ECB chief warns on risks of low rates
The head of the European Central Bank has outlined the risks of keeping interest rates low for a long periods, suggesting the ECB is unlikely to slash rates further from already record lows.
Speaking to members of the European Parliament in Brussels, Mario Draghi also reiterated the bank’s view on the level of the euro on the foreign exchange markets, saying talk of a currency war was ‘‘really excessive’’.
‘‘Naturally, the ECB is aware of the challenges arising from a protracted period of low policy rates,’’ Mr Draghi said, a week after the bank decided to keep its main interest rate on hold at a record low 0.75 per cent.
He said low interest rates for a long time could harm the returns for savers and investors as well as possibly fuelling bubbles in house prices.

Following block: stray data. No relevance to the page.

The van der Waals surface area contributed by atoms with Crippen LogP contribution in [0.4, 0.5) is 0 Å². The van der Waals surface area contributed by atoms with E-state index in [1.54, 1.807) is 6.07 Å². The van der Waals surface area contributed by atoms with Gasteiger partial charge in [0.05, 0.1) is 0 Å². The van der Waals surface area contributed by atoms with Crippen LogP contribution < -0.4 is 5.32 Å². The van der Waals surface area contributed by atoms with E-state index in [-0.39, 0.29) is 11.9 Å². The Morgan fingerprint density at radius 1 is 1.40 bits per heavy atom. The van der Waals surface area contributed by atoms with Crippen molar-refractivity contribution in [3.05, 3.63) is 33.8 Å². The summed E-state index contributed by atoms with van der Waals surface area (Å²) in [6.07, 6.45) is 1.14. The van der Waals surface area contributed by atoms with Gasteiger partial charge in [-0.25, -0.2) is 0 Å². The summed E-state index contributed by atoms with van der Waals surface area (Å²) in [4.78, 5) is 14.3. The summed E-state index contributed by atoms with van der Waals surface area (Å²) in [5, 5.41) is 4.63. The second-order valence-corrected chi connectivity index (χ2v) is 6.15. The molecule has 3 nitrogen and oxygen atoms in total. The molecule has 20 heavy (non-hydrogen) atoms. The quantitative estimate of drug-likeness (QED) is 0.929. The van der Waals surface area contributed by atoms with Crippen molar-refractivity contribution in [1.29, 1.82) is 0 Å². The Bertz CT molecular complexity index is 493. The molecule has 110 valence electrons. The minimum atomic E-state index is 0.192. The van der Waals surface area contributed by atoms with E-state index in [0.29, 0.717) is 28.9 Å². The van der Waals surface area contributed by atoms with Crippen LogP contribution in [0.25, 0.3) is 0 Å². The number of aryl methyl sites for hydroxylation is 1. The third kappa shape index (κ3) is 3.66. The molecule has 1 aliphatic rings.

In a low interest rate environment, banks might also have less incentive to monitor credit risk properly ‘‘and may provide too many loans to non-profitable business’’, Mr Draghi said.
He said current interest rates were ‘‘accommodative’’, which analysts often take to mean that the bank is unlikely to cut them further.
Turning to the exchange rate, Mr Draghi said: ‘‘I find really excessive any language referring to currency wars’’ amid concerns that the euro is too strong on the foreign exchange markets and worries over the weak Japanese yen.
He referred to the statement made by the Group of 20 developed and developing countries in Moscow over the weekend, where leading powers vowed they would not target specific forex rates or devalue currencies to make them more competitive.
‘‘I urge all parties to exercise very, very strong verbal discipline. I think the less we talk about this the better,’’ said Mr Draghi.